Problems and Progress
Edited by Colin Robinson
Chapter 6: Developing the framework of rail regulation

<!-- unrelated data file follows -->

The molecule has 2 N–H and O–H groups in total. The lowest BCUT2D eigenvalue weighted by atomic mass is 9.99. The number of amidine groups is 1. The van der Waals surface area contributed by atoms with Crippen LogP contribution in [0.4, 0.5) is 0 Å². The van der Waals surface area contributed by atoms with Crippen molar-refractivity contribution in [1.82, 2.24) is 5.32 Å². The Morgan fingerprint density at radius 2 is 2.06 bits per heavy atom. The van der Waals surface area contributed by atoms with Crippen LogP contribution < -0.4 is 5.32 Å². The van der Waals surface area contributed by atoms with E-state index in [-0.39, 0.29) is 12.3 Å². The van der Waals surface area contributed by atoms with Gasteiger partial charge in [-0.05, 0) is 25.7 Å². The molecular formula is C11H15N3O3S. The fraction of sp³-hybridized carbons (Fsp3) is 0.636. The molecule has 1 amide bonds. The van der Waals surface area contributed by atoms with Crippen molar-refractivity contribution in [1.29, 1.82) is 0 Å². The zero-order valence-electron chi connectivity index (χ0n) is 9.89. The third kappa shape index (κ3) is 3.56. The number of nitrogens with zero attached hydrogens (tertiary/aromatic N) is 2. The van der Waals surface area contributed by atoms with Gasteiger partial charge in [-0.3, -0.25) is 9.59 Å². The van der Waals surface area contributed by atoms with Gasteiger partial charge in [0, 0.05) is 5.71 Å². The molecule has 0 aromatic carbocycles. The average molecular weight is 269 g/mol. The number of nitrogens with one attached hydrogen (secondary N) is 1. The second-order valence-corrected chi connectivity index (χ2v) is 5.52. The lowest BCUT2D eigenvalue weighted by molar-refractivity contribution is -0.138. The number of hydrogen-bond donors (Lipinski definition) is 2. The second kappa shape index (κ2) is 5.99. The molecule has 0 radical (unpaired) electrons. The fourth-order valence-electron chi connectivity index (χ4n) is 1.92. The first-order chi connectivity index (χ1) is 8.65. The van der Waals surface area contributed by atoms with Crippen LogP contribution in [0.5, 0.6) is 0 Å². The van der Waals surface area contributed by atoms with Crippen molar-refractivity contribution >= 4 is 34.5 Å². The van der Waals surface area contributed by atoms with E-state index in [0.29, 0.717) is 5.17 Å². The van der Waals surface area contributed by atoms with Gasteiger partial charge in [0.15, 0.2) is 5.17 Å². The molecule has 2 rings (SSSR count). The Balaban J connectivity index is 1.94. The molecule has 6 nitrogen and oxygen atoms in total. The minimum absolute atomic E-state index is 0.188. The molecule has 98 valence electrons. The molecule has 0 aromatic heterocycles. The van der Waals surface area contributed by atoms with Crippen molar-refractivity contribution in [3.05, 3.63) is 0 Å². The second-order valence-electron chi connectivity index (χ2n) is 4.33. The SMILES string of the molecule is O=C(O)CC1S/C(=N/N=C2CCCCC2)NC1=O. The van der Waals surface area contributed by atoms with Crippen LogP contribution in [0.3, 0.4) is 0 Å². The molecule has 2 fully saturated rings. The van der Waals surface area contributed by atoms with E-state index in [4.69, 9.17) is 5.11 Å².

Chris Bolt INTRODUCTION AND OUTLINE In November 2003, I gave a Beesley lecture on the topic of ‘Regulating London Underground’ (Bolt, 2005), in my role as statutory Arbiter for the London Underground Public–Private Partnership Agreements. Little did I expect then to be invited to speak again so quickly, or to do so in the joint capacity of PPP Arbiter and also, from 5 July 2004, Chairman of the Oﬃce of Rail Regulation (ORR), the body which took over on that date the functions and duties of the Rail Regulator. Much has happened since then. Eleven days after my appointment as ORR Chairman was announced, the Secretary of State for Transport, Alistair Darling, announced a Rail Review. The resulting White Paper (DfT, 2004) was published in July 2004, 10 days after the creation of the Oﬃce of Rail Regulation. There has now been legislation, in the form of the Railways Act 2005, to provide the basis for implementing those changes which required legislation. Previously, I compared the structure and ‘regulation’ of London Underground, through the PPP Agreements, with that of the national rail network. I concluded: [A]lthough there are clearly many issues with the PPP which cannot be assessed at this early stage in the life of the agreements, I suggest there are two main features which tend to favour the PPP arrangements: ● ● the smaller number of direct contractual relationships, and in particular the responsibility of Infracos for both track and signalling and rolling stock maintenance and...
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